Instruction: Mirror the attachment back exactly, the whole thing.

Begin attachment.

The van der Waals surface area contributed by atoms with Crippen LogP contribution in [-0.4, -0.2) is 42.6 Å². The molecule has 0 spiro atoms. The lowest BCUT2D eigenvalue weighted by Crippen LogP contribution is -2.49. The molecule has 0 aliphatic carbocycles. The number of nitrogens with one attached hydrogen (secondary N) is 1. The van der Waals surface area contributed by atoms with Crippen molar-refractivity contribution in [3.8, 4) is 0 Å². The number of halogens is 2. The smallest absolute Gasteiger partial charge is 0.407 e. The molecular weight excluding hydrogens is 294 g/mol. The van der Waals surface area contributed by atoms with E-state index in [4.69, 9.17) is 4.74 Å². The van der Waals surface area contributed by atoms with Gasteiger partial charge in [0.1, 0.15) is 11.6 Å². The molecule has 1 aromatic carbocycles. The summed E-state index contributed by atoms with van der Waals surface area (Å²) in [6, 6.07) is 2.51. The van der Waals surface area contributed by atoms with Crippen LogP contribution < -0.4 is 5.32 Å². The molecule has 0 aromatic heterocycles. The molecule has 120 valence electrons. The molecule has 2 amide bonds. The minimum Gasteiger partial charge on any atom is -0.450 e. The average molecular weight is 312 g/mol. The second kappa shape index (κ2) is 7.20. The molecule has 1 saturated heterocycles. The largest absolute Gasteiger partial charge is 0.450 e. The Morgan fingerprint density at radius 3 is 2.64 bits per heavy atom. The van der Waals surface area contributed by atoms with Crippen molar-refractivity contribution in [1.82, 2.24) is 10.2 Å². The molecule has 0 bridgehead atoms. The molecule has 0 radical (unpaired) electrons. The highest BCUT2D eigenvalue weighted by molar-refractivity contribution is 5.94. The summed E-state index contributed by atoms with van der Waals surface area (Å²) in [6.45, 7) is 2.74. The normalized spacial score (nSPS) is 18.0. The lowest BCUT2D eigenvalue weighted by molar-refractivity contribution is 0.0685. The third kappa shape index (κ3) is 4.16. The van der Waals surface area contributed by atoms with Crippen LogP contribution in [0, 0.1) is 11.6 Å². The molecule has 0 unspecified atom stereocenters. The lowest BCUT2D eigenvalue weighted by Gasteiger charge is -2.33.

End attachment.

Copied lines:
The van der Waals surface area contributed by atoms with Crippen LogP contribution in [-0.4, -0.2) is 42.6 Å². The molecule has 0 spiro atoms. The lowest BCUT2D eigenvalue weighted by Crippen LogP contribution is -2.49. The molecule has 0 aliphatic carbocycles. The number of nitrogens with one attached hydrogen (secondary N) is 1. The van der Waals surface area contributed by atoms with Crippen molar-refractivity contribution in [3.8, 4) is 0 Å². The number of halogens is 2. The smallest absolute Gasteiger partial charge is 0.407 e. The molecular weight excluding hydrogens is 294 g/mol. The van der Waals surface area contributed by atoms with E-state index in [4.69, 9.17) is 4.74 Å². The van der Waals surface area contributed by atoms with Gasteiger partial charge in [0.1, 0.15) is 11.6 Å². The molecule has 1 aromatic carbocycles. The summed E-state index contributed by atoms with van der Waals surface area (Å²) in [6, 6.07) is 2.51. The van der Waals surface area contributed by atoms with Crippen LogP contribution < -0.4 is 5.32 Å². The molecule has 0 aromatic heterocycles. The molecule has 120 valence electrons. The molecule has 2 amide bonds. The minimum Gasteiger partial charge on any atom is -0.450 e. The average molecular weight is 312 g/mol. The second kappa shape index (κ2) is 7.20. The molecule has 1 saturated heterocycles. The largest absolute Gasteiger partial charge is 0.450 e. The Morgan fingerprint density at radius 3 is 2.64 bits per heavy atom. The van der Waals surface area contributed by atoms with Crippen molar-refractivity contribution in [1.82, 2.24) is 10.2 Å². The molecule has 0 bridgehead atoms. The molecule has 0 radical (unpaired) electrons. The highest BCUT2D eigenvalue weighted by molar-refractivity contribution is 5.94. The summed E-state index contributed by atoms with van der Waals surface area (Å²) in [6.45, 7) is 2.74. The normalized spacial score (nSPS) is 18.0. The lowest BCUT2D eigenvalue weighted by molar-refractivity contribution is 0.0685. The third kappa shape index (κ3) is 4.16. The van der Waals surface area contributed by atoms with Crippen LogP contribution in [0, 0.1) is 11.6 Å². The molecule has 0 unspecified atom stereocenters. The lowest BCUT2D eigenvalue weighted by Gasteiger charge is -2.33.